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Pennell: The accidental head coach

' To me, this is another season. I understand the magnitude of it. I get that. I   realize it's going to be tough, but basketball is  basketball. '</p>

' To me, this is another season. I understand the magnitude of it. I get that. I realize it's going to be tough, but basketball is basketball. '


Russ Pennell was driving to work Oct. 24 when he got a phone call. Get to the athletic director’s office. Now.

Jim Livengood had an offer: Become the University of Arizona’s interim head basketball coach. Pennell said he swallowed hard and quickly said yes.

In a span of less than 24 hours, Hall of Fame coach Lute Olson had resigned, associate head coach Mike Dunlap had declined the interim position – wanting what he called a “full commitment” from the university – and Pennell had become the accidental interim head coach.

“I bet you didn’t expect to see me here today,” Pennell said when he was introduced less than a week later at Pac-10 basketball media day in Los Angeles.

“Me, neither,” he added.

But you go into the basketball season with the head coach you have, and Pennell is nothing if not willing and unafraid and seemingly devoid of any agenda other than waking up and wondering how the Wildcats can get better that day.

“I just think it’s a fun opportunity for everybody, and you try to make the best of it,” he said. “If I wasn’t here, I would be coaching basketball somewhere.

“To me, this is another season. I understand the magnitude of it. I get that. I realize it’s going to be tough, but basketball is basketball.”

Pennell, 47, never thought he would be a head coach like this, but that’s not to say he never thought he would be a head coach.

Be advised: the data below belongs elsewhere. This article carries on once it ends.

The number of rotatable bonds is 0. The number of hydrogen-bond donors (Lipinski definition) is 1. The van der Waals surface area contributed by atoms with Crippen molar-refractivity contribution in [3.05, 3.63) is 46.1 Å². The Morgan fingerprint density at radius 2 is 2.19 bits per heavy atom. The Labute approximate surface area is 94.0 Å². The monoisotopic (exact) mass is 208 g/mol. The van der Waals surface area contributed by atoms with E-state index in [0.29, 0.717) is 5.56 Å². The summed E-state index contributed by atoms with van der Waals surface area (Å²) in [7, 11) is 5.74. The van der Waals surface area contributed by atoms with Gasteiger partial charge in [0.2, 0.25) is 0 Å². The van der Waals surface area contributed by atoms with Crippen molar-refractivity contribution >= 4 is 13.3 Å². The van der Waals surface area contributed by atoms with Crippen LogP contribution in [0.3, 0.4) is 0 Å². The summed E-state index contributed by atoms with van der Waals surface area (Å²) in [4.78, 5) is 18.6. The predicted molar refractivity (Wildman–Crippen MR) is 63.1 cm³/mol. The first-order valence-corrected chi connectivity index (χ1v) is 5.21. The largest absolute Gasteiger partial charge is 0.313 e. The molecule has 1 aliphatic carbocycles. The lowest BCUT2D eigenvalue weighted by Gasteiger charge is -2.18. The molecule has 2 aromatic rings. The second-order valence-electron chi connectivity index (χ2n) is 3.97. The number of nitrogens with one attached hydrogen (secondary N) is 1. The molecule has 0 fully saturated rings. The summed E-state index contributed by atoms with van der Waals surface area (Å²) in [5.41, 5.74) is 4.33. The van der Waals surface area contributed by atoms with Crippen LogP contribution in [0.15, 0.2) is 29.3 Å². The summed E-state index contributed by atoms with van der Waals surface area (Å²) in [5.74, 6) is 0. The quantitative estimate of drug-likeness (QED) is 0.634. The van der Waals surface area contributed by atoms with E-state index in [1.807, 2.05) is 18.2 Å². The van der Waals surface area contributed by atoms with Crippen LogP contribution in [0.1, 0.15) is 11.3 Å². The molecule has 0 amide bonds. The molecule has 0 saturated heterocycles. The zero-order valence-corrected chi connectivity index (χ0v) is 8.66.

He was an assistant to Rob Evans at Ole Miss when Evans accepted the head coaching position at Arizona State after the 1998 season. Pennell was one of two coaches who interviewed for the vacant Ole Miss job.

It went instead to Clemson’s Rick Barnes.

Pennell followed Evans to Arizona State and was one of three finalists for the head coaching job at Oral Roberts in 1999. The school reportedly offered Pennell the job, but he withdrew from consideration.

In 2000, Pennell interviewed at Arkansas-Little Rock, but the job went to UALR assistant Porter Moser.

Pennell stayed at ASU until 2006, when he left to start a basketball academy in the Phoenix area. Pennell, who began his college coaching career as an assistant to Eddie Sutton at Oklahoma State, also did radio commentary for ASU basketball games last season.

Those college head coaching dreams? A bit on the back burner, but the flame never died.

“What I really felt when I was running my academy was that I was not going to go back to college coaching unless it was the right fit for me,” Pennell said.

“I’ve have a couple of opportunities to get back in. It just wasn’t the right thing or the right time.

“I was looking for something specific. When Coach Olson contacted me (last spring), I thought, ‘You know, this is one more stab at this.’ Being at a place like Arizona is so high profile.”